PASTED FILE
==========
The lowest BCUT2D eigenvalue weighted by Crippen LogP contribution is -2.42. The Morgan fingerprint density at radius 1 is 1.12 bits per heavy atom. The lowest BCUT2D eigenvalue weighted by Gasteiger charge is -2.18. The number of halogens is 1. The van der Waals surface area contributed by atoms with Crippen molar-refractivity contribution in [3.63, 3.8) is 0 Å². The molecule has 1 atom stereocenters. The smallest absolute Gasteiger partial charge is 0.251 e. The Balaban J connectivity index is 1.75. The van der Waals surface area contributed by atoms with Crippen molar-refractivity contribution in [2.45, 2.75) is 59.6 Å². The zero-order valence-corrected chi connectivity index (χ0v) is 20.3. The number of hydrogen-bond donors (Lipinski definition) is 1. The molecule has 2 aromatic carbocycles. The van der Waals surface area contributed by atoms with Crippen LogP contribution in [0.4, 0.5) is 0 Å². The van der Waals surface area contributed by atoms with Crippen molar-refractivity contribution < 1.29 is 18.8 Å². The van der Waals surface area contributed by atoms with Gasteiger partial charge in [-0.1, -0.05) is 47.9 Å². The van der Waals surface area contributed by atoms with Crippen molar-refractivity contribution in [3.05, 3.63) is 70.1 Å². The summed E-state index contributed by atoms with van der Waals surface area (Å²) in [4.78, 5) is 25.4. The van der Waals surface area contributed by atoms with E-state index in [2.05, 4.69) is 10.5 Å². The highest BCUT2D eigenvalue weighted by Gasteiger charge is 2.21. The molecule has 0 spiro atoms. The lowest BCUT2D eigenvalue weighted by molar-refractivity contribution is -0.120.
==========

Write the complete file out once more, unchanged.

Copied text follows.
The lowest BCUT2D eigenvalue weighted by Crippen LogP contribution is -2.42. The Morgan fingerprint density at radius 1 is 1.12 bits per heavy atom. The lowest BCUT2D eigenvalue weighted by Gasteiger charge is -2.18. The number of halogens is 1. The van der Waals surface area contributed by atoms with Crippen molar-refractivity contribution in [3.63, 3.8) is 0 Å². The molecule has 1 atom stereocenters. The smallest absolute Gasteiger partial charge is 0.251 e. The Balaban J connectivity index is 1.75. The van der Waals surface area contributed by atoms with Crippen molar-refractivity contribution in [2.45, 2.75) is 59.6 Å². The zero-order valence-corrected chi connectivity index (χ0v) is 20.3. The number of hydrogen-bond donors (Lipinski definition) is 1. The molecule has 2 aromatic carbocycles. The van der Waals surface area contributed by atoms with Crippen LogP contribution in [0.4, 0.5) is 0 Å². The van der Waals surface area contributed by atoms with Crippen molar-refractivity contribution < 1.29 is 18.8 Å². The van der Waals surface area contributed by atoms with Gasteiger partial charge in [-0.1, -0.05) is 47.9 Å². The van der Waals surface area contributed by atoms with Crippen molar-refractivity contribution in [3.05, 3.63) is 70.1 Å². The summed E-state index contributed by atoms with van der Waals surface area (Å²) in [4.78, 5) is 25.4. The van der Waals surface area contributed by atoms with E-state index in [2.05, 4.69) is 10.5 Å². The highest BCUT2D eigenvalue weighted by Gasteiger charge is 2.21. The molecule has 0 spiro atoms. The lowest BCUT2D eigenvalue weighted by molar-refractivity contribution is -0.120.